Currently 10 states and the District of Columbia have automatic voter registration (AVR). The league supports an opt-in AVR system that would not require voters to duplicate information. The league supports all state agencies participating in an AVR program.

No-excuse absentee

The league supports a constitutional amendment to allow for no-excuse absentee voting. Currently 27 states and the District of Columbia allow for no-excuse absentee voting.

Single June primary

The league supports legislation that would create a single combined congressional and state June primary date and would bring New York State into compliance with the Military Overseas Voter Empowerment (MOVE) Act. 

Electronic poll books

The league strongly supports replacing printed poll books with electronic poll books to eliminate time and resources spent producing paper poll books and updating voter information and to speed up processing voters at the polls on Election Day. 

Campaign finance and ethics reforms advocated by the NYS League of Women Voters

Ban ‘pay to play’

Strict “pay to play” restrictions on state vendors. The U.S. attorney’s charges that $800 million in state contracts were rigged to benefit campaign contributors to the governor underscores the need to strictly limit contributions from those seeking state contracts.

Close ‘LLC loophole’

Ban unlimited campaign contributions via limited liability companies. LLCs have been at the heart of some of Albany’s largest scandals.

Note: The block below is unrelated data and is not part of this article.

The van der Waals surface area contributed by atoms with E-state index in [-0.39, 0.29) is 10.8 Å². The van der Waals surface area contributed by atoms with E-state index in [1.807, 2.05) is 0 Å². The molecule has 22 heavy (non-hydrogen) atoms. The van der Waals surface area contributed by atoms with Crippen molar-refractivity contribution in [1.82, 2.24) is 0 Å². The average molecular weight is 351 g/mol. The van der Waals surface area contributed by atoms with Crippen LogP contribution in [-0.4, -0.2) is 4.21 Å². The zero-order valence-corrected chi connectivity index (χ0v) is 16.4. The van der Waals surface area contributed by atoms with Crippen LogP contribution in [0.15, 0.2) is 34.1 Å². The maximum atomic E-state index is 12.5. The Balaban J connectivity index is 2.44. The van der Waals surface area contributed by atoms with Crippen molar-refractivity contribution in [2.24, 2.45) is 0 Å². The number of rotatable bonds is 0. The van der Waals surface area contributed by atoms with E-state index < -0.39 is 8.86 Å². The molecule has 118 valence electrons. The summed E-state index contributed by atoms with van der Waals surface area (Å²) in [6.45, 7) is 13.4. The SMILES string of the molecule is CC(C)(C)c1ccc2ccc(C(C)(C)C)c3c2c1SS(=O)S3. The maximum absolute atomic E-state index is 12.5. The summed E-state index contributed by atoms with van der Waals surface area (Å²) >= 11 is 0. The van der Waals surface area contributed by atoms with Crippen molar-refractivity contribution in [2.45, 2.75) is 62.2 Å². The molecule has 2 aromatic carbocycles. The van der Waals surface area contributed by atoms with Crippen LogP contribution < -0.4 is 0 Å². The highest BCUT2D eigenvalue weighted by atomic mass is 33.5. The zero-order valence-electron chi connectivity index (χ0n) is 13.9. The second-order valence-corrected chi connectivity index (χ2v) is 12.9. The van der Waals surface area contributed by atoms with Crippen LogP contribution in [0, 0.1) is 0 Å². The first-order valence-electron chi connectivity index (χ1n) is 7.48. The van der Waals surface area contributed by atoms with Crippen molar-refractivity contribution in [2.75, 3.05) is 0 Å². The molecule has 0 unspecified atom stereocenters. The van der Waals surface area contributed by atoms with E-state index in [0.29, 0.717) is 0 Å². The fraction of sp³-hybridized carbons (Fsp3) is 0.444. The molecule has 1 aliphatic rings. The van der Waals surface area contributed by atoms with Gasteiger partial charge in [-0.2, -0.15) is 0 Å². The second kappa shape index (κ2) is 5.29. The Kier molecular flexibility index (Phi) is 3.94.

Strict limits on outside income

Real limits on the outside income for legislators and the executive branch. Moonlighting by top legislative leaders and top members of the executive branch has triggered indictments by federal prosecutors.

Create a database of deals

A “database of deals” will list all state economic development benefits, including grants, loans or tax abatements awarded to a particular business or organization. The database of deals will also include the cost to taxpayers of each job created, and create a uniform definition of what a “job” is across subsidy programs including full time, part time, permanent and contract jobs.

Many good government groups like the league continue to lobby our elected officials in Albany until the end of the session in late June. Please review the above list of reforms, choose one or two, and call or write your NY State senator, Assembly member and Cuomo to express your opinion and priorities. To find the legislators who represent you, enter your street address and ZIP code in the LWV of New York State website link: https://salsa.wiredforchange.com/o/5950/c/8551/getLocal4.jsp.

Lisa Scott is president of the League of Women Voters of Suffolk County, a nonprofit, nonpartisan organization that encourages the informed and active participation of citizens in government and influences public policy through education and advocacy. For more information, visit www.lwv-suffolkcounty.org, email league@lwv-suffolkcounty.org or call 631-862-6860.